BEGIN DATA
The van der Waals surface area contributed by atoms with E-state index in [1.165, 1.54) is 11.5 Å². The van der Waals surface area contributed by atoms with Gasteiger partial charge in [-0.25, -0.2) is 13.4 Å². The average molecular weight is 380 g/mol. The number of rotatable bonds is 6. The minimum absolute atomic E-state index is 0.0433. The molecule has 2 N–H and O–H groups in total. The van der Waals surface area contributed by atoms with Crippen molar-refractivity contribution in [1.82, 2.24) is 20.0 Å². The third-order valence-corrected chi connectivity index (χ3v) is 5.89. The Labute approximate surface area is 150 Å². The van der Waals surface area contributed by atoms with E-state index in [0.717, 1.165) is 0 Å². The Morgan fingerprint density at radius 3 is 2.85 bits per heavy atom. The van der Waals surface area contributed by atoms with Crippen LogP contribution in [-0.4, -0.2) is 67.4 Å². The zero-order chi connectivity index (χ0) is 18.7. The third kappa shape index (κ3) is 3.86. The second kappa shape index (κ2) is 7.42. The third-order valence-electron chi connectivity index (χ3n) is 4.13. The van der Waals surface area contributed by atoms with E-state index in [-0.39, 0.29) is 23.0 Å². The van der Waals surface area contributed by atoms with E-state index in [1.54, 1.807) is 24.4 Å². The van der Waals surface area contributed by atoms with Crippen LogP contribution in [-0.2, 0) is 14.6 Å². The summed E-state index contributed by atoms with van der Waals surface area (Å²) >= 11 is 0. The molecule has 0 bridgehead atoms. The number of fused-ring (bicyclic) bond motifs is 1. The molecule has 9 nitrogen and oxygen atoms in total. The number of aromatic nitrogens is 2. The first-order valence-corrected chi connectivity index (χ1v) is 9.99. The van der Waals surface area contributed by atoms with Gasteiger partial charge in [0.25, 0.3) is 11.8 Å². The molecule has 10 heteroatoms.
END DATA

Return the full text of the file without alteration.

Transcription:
The van der Waals surface area contributed by atoms with E-state index in [1.165, 1.54) is 11.5 Å². The van der Waals surface area contributed by atoms with Gasteiger partial charge in [-0.25, -0.2) is 13.4 Å². The average molecular weight is 380 g/mol. The number of rotatable bonds is 6. The minimum absolute atomic E-state index is 0.0433. The molecule has 2 N–H and O–H groups in total. The van der Waals surface area contributed by atoms with Crippen molar-refractivity contribution in [1.82, 2.24) is 20.0 Å². The third-order valence-corrected chi connectivity index (χ3v) is 5.89. The Labute approximate surface area is 150 Å². The van der Waals surface area contributed by atoms with E-state index in [0.717, 1.165) is 0 Å². The Morgan fingerprint density at radius 3 is 2.85 bits per heavy atom. The van der Waals surface area contributed by atoms with Crippen LogP contribution in [-0.4, -0.2) is 67.4 Å². The zero-order chi connectivity index (χ0) is 18.7. The third kappa shape index (κ3) is 3.86. The second kappa shape index (κ2) is 7.42. The third-order valence-electron chi connectivity index (χ3n) is 4.13. The van der Waals surface area contributed by atoms with E-state index in [-0.39, 0.29) is 23.0 Å². The van der Waals surface area contributed by atoms with E-state index in [1.54, 1.807) is 24.4 Å². The van der Waals surface area contributed by atoms with Crippen LogP contribution in [-0.2, 0) is 14.6 Å². The summed E-state index contributed by atoms with van der Waals surface area (Å²) >= 11 is 0. The molecule has 0 bridgehead atoms. The number of fused-ring (bicyclic) bond motifs is 1. The molecule has 9 nitrogen and oxygen atoms in total. The number of aromatic nitrogens is 2. The first-order valence-corrected chi connectivity index (χ1v) is 9.99. The van der Waals surface area contributed by atoms with Gasteiger partial charge in [0.25, 0.3) is 11.8 Å². The molecule has 10 heteroatoms.